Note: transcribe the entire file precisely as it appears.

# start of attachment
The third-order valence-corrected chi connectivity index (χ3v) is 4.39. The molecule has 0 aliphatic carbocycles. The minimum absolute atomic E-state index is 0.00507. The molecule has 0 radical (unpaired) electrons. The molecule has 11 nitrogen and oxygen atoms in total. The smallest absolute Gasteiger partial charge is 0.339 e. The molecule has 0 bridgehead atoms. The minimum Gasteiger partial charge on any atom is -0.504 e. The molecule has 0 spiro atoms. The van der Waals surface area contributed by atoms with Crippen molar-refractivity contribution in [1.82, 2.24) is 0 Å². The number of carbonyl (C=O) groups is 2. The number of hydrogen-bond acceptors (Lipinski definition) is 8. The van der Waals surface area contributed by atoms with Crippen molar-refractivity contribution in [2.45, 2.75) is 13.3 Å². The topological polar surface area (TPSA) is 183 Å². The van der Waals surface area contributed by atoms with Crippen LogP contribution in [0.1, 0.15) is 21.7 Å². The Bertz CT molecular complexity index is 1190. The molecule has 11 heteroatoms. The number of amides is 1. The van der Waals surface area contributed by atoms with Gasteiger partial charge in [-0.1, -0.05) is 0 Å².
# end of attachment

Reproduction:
The third-order valence-corrected chi connectivity index (χ3v) is 4.39. The molecule has 0 aliphatic carbocycles. The minimum absolute atomic E-state index is 0.00507. The molecule has 0 radical (unpaired) electrons. The molecule has 11 nitrogen and oxygen atoms in total. The smallest absolute Gasteiger partial charge is 0.339 e. The molecule has 0 bridgehead atoms. The minimum Gasteiger partial charge on any atom is -0.504 e. The molecule has 0 spiro atoms. The van der Waals surface area contributed by atoms with Crippen molar-refractivity contribution in [1.82, 2.24) is 0 Å². The number of carbonyl (C=O) groups is 2. The number of hydrogen-bond acceptors (Lipinski definition) is 8. The van der Waals surface area contributed by atoms with Crippen molar-refractivity contribution in [2.45, 2.75) is 13.3 Å². The topological polar surface area (TPSA) is 183 Å². The van der Waals surface area contributed by atoms with Crippen LogP contribution in [0.1, 0.15) is 21.7 Å². The Bertz CT molecular complexity index is 1190. The molecule has 11 heteroatoms. The number of amides is 1. The van der Waals surface area contributed by atoms with Gasteiger partial charge in [-0.1, -0.05) is 0 Å².